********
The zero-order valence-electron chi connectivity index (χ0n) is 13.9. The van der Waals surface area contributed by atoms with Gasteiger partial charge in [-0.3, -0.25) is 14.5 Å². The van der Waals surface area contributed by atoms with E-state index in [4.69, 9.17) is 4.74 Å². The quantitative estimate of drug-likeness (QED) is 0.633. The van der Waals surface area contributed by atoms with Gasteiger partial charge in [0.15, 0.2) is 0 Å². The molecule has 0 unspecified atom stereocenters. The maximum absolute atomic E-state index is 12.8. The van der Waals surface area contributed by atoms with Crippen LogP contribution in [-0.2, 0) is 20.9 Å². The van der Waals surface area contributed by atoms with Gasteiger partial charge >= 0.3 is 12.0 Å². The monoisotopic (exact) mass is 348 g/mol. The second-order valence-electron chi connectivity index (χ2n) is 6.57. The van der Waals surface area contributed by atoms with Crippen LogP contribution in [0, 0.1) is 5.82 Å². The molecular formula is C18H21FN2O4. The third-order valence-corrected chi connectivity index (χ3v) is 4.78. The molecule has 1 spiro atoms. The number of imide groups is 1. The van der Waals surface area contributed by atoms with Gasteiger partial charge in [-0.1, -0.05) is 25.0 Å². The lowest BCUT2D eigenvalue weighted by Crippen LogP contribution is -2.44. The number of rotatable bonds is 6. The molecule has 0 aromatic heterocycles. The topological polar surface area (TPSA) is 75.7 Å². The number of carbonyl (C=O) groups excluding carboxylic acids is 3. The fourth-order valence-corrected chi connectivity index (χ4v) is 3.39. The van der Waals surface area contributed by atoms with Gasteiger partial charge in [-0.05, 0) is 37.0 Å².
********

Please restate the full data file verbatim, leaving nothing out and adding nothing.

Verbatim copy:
The zero-order valence-electron chi connectivity index (χ0n) is 13.9. The van der Waals surface area contributed by atoms with Gasteiger partial charge in [-0.3, -0.25) is 14.5 Å². The van der Waals surface area contributed by atoms with E-state index in [4.69, 9.17) is 4.74 Å². The quantitative estimate of drug-likeness (QED) is 0.633. The van der Waals surface area contributed by atoms with Gasteiger partial charge in [0.15, 0.2) is 0 Å². The molecule has 0 unspecified atom stereocenters. The maximum absolute atomic E-state index is 12.8. The van der Waals surface area contributed by atoms with Crippen LogP contribution in [-0.2, 0) is 20.9 Å². The van der Waals surface area contributed by atoms with Gasteiger partial charge >= 0.3 is 12.0 Å². The monoisotopic (exact) mass is 348 g/mol. The second-order valence-electron chi connectivity index (χ2n) is 6.57. The van der Waals surface area contributed by atoms with Crippen LogP contribution in [0, 0.1) is 5.82 Å². The molecular formula is C18H21FN2O4. The third-order valence-corrected chi connectivity index (χ3v) is 4.78. The molecule has 1 spiro atoms. The number of imide groups is 1. The van der Waals surface area contributed by atoms with Gasteiger partial charge in [-0.1, -0.05) is 25.0 Å². The lowest BCUT2D eigenvalue weighted by Crippen LogP contribution is -2.44. The number of rotatable bonds is 6. The molecule has 0 aromatic heterocycles. The topological polar surface area (TPSA) is 75.7 Å². The number of carbonyl (C=O) groups excluding carboxylic acids is 3. The fourth-order valence-corrected chi connectivity index (χ4v) is 3.39. The van der Waals surface area contributed by atoms with Gasteiger partial charge in [-0.05, 0) is 37.0 Å².